There are many consequences of not getting enough sleep.

That big work deadline, the kids’ schedule, catching up with friends: Sometimes it seems like a good night’s sleep winds up last on your priority list. But there are some good reasons to make it a priority – especially if you’re a headache sufferer. Irregular sleep patterns and changes in sleep patterns are headache and migraine triggers for some. 1

The consequences of a poor night’s sleep are more than just a groggy morning after — research shows that too little sleep can contribute to reduced cognitive performance. 2 Poor sleep can also impact your romantic relationships. One study showed that lack of shut-eye can lead to arguments with your significant other. 3

So how do you stop the bad sleep cycle? Creating good habits — what experts call sleep hygiene — requires a bit of commitment, and, yes, a bedtime, but it’s worth it in the long run. “Healthy sleep habits make a huge difference in maximizing sleep’s effectiveness. Good sleep hygiene helps getting to sleep and staying asleep by decreasing arousal stimuli. Quality sleep improves cognitive performance” explains sleep medicine specialist Steven Zorn, MD.

Dr. Zorn suggests his top three tips to get a good night’s sleep.

Set and stick to a bedtime. Every individual needs a different amount of sleep to function at her best; 7 to 9 hours a night is recommended for adults.4. Have a pre-bedtime plan in place starting at whatever time you find works for you. Maybe you read for 30 minutes on the couch, or you meditate for five minutes, whatever cues your body that it’s time for sleep.

And avoid anything that’ll rev your adrenaline: Try to go to the gym at least two to three hours before bedtime and consider waiting until the weekend to catch up on your favorite thrill-a-minute TV show — even those can amp you up in a way that can disrupt sleep, says Dr. Zorn.

Think cool. “In general, people sleep best in slightly cool temperatures,” says Dr. Zorn, so set the thermostat a few degrees below the usual number. If your bed partner likes a different sleep temperature, have your own blanket system. “Having your own blanket not only helps you regulate your own optimal body temperature, but it’ll reduce distraction and sleep disruption from your bed partner,” says Dr. Zorn.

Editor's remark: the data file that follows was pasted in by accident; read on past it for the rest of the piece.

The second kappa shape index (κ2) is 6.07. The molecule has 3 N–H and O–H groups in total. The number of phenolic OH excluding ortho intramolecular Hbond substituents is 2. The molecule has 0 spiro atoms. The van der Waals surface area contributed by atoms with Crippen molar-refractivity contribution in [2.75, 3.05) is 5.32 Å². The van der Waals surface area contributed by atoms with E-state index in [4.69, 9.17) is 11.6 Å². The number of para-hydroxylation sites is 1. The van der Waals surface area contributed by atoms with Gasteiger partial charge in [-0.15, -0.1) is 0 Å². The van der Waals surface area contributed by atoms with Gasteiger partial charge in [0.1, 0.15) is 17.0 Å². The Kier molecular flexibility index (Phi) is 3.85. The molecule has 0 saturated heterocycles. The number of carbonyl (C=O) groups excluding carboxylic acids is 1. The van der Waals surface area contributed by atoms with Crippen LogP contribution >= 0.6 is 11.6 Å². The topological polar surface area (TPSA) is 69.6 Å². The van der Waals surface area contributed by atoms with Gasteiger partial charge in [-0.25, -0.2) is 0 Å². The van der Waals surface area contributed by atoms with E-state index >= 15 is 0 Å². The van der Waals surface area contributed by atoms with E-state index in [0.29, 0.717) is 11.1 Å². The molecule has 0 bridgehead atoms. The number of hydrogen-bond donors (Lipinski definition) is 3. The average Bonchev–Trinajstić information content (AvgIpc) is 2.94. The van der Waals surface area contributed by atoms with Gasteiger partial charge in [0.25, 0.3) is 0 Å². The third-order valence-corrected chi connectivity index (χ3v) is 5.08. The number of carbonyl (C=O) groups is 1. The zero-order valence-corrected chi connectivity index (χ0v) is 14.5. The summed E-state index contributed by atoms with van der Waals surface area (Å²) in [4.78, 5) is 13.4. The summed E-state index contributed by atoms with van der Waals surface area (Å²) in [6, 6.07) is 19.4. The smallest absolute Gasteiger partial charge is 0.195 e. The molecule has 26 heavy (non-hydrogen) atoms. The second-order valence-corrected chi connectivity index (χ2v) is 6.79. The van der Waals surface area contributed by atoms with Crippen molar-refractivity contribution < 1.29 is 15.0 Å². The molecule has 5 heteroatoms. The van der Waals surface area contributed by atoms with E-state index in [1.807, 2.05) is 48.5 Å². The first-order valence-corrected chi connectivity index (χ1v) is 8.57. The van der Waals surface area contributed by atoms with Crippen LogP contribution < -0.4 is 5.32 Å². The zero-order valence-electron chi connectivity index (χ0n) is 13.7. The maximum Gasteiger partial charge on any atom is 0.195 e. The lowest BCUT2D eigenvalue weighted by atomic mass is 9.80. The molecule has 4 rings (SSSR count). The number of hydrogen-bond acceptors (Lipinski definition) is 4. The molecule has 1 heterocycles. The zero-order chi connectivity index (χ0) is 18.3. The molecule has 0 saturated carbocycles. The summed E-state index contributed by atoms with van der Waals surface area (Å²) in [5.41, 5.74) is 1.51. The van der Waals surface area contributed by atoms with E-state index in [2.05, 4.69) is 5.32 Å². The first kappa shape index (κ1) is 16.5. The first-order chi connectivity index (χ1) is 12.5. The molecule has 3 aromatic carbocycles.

Don’t sleep in. Waking up at a set time is important. Sleeping in resets the body clock and can make it harder to fall asleep at night, warns Dr. Zorn, so set your alarm for the time you actually have to get up and put it across the room so you have to get out of bed to turn it off.

Learn more about good sleep habits and tips for better sleep that you can try tonight on Excedrin.com

Show References

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1.       Jeanetta C. Rains, J. Steven Poceta, Sleep-Related Headaches, Neurologic Clinics, Volume 30, Issue 4, November 2012, Pages 1285-1298, ISSN 0733-8619, http://dx.doi.org/10.1016/j.ncl.2012.08.014 (http://www.sciencedirect.com/science/article/pii/S0733861912000552)

2.       Durmer, Jeffrey S. and Dinges, David F. Neurocognitive Consequences of Sleep Deprivation. Seminars in Neurology, Volume 25, Number 1, 2005, pages 117-129.

3.       Gordon, Amie M., Chen, Serena. The Role of Sleep in Interpersonal Conflict. Social Psychological and Personality Science, May 2013, doi: 10.1177/1948550613488952(http://spp.sagepub.com/content/early/2013/05/13/1948550613488952.full)



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